The flexible workspace industry has seen rapid growth and expansion globally since the COVID-19 pandemic began to force changes to everyday life.
Pre-pandemic, a report by Instant Offices showed that only 6.8% of all office supply was coworking and 17% hybrid space. However, post-pandemic, hybrid is becoming the sought after working model with a recent LinkedIn study showing that 87% of employees would prefer to work remotely at least half the time . This, along with predictions from a JLL study in 2019 stating that 30% of all office space will be flexible by 2030, show that the flex industry is on an upward trend.
With this in mind, let’s explore the avenues available for making the move into flexible space and how companies can better facilitate the in-demand, hybrid working model.
Joint Venture – Management Contract
This popular operating model is a partnership between a landlord and a coworking or flex space operator. This is an intuitive way for property owners to utilise their asset without learning the complexities of flex space. The operator sees reduced risk of starting their location from scratch and will manage the space in exchange for a monthly management fee.
This model is great for commercial real estate companies who are experts in acquiring assets but admittedly don’t have the knowledge of the intricacies involved with flexible space management.
In the case of an acquisition, the flex operator gets a large financial pay out for years of hard work and the prestige of being linked with what is often a massive corporation acquiring them.
The do-it-yourself model is a great way for landlords to get into the industry and profit directly without a flex space operator entering their building. Expertise and advising is still required, particularly with workspace technology, offerings, branding and day-to-day operations.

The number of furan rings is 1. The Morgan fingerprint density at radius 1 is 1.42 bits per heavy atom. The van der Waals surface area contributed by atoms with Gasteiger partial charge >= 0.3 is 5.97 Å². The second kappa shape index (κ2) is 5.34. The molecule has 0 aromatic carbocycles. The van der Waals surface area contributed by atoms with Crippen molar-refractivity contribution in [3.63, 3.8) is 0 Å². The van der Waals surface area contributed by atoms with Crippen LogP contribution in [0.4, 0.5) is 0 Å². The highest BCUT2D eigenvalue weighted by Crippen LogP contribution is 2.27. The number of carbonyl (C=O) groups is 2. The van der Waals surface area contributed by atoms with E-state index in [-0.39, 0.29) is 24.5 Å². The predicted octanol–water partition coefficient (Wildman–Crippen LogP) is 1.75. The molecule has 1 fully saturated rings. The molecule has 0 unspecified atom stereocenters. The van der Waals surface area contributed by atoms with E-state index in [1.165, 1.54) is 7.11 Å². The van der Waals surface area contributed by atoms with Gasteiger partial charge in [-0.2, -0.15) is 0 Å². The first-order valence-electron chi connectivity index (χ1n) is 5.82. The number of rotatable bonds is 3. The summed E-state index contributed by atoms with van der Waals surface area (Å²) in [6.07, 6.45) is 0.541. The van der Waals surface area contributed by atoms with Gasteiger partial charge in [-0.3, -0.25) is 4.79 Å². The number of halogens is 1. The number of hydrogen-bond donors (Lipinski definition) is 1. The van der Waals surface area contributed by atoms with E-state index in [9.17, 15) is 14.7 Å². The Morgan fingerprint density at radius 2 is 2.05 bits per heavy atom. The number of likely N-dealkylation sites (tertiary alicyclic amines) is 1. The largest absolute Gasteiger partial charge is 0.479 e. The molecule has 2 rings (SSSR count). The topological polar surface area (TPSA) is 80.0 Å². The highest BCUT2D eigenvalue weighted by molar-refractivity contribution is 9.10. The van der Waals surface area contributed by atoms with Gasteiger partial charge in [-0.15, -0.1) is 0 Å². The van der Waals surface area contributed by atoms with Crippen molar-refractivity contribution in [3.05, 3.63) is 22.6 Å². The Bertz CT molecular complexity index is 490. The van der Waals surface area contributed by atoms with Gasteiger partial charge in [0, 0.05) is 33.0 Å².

But as we re-enter the workplace without standard 40-hour weeks in a centralised office, the chance of a greater return is lowered.
For operators who don’t own the asset, attaining a building through a traditional lease is a great way to create an independent community of coworkers who can network with each other. Operators can either seek to establish their brand in thriving urban communities where there is consistent demand for space, or in underserved areas where there is potential to build a brand-new community for members.
Operators who take on this model will need multiple revenue streams to compensate for high turnover rates. And with long multi-year leases, selling short flexible memberships, margins will be tight.
Getting started with flex
With many options to explore, there are risks and rewards to each of these models for those seeking to get into the flex space industry. But each of these models can be implemented successfully if done with the right expertise behind you.
Introducing flexible space into your portfolio improves brand value and attracts a more diverse tenant base. Flexible components within a traditional space, not only provides an increase in revenue per square foot, but also more options for distancing, privacy and hybrid work to draw employees.
Once your flex space strategy is established, the next step is to select the right technology and software solutions to facilitate day-to-day operations and IT infrastructure. Investing in a fully connected solution will streamline operations, ease the burden on staff and provide a better member experience overall.